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"Kéramos" in Harper's: The Contexts of Global Collection
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In December of 1877, Henry Wadsworth Longfellow's "Kéramos," a narrative poem documenting international styles and techniques of pottery manufacture, was published for the first time in Harper's New Monthly Magazine. Though Longfellow is rarely considered through the networks of his relatively infrequent magazine work, the Harper's edition of the poem, republished the next year in Kéramos and Other Poems (1878), demonstrates how such attention can shed light on conflicting ambitions in the poet's career and in the history of the magazine. Eliciting a series of gently concerned letters from the Harper's editor, and printed only a few issues before Elizabeth Corbett's satirical excoriation of international collecting in "Aunt Kerammik's Art Studies," "Kéramos" appears in the monthly at a turning point in American periodical publication. In the last quarter of the nineteenth century, Arnoldsian notions of personal culture and cultivation were increasingly defined by an awareness of anthropological "cultures." Longfellow's artistic embrace of international modes of ceramic production shows the poet positioning himself, however tentatively, as a high cultural figure. Editorial hesitation within Harper's about this global focus demonstrates the monthly's uncertain placement in a changing periodicals market. And the humble ceramic pot becomes an emblem of the divided impulses in late-century American art collecting.

"Kéramos" locates the seemingly prosaic topic of ceramics collection within the social and business networks of publication in a way that showcases the complexity of both spheres. The printing of the poem within Harper's, in relation to other publications by the Harper and Brothers firm, reveals the publishing house's unified perspective on American ceramics collecting. Harper and Brothers publications on collection show a nationalistic bias that is reliably Anglo-American in emphasis. The consistency of this bias makes firm business sense: the presentation of "Kéramos" in Harper's serves to promote other apparently similar publications within the Harper and Brothers imprint. But the poem itself, which took inspiration from non-Western works, reveals a more international aesthetic when read beyond the context of its magazine publication. "Kéramos," in fact, lies at the intersection of some of the conflicting late-nineteenth century perspectives on collection that manifested themselves through the networks of popular print.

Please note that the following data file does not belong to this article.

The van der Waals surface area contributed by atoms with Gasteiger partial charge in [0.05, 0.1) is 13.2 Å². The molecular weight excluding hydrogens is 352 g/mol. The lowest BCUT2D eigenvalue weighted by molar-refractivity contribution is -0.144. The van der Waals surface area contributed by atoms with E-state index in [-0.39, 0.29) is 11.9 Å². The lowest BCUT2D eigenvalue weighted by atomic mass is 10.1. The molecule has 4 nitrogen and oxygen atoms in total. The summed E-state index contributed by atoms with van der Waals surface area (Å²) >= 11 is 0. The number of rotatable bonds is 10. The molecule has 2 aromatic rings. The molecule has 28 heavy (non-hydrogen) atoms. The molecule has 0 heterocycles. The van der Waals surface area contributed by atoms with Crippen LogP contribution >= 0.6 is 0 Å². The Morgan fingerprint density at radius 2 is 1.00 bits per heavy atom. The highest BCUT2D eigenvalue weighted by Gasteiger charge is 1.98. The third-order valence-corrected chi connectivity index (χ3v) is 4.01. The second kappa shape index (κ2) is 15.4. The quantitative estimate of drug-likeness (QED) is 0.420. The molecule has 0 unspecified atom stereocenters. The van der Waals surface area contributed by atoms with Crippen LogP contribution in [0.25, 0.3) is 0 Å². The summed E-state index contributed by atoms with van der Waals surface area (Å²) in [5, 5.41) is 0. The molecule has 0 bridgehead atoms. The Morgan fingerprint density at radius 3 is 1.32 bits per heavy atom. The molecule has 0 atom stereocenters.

At first glance, Harper's seems a publication perfectly consistent with what Margaret Fuller called Longfellow's "middle class" ideals. The magazine was one of the most widely circulated American periodicals in the second half of the nineteenth century, and its broad, middle-brow audience aligned with Longfellow's own. The editor-in-chief after 1869, Henry Mills Alden, was a man whose character and aims strikingly recall the poet's. A receptive figure whose disordered office was always open to visitors, Alden considered Harper's as a magazine "addressed to all readers of average intelligence, having for its purpose their entertainment and illumination." This aim toward the average American led some critics to contest that the magazine stooped toward mediocrity, a claim that also was leveled against Longfellow's popular verse. Furthermore, the magazine's position as a cultural translator of European works for an American audience (or, one could say, a mass reprinter of British texts) corresponded to Longfellow's own role of bringing foreign literatures to American readers through translation or poetic reinterpretation. Though Harper's after the Civil War increasingly commissioned works by native-born authors and prided itself in the discovery of new talent, some still criticized the magazine, as many criticized Longfellow himself, for being too European in influence.

But if Longfellow and Harper's seemed to share the same goals and apparent shortcomings, a reading of "Kéramos" in the context of its print networks demonstrates some discrepancies in their attitudes toward international artistic traditions. On Longfellow's part, "Kéramos" shows an early adoption of globalism that is clearly culturally coded. The poem describes scenes of ceramic creation in the Netherlands, France, Spain, Italy, Egypt, China, and Japan, dedicating as much time to the non-Western sites as to the European and marking the progression from West to East as a return to the origins of pottery as an art form. This was at a time...



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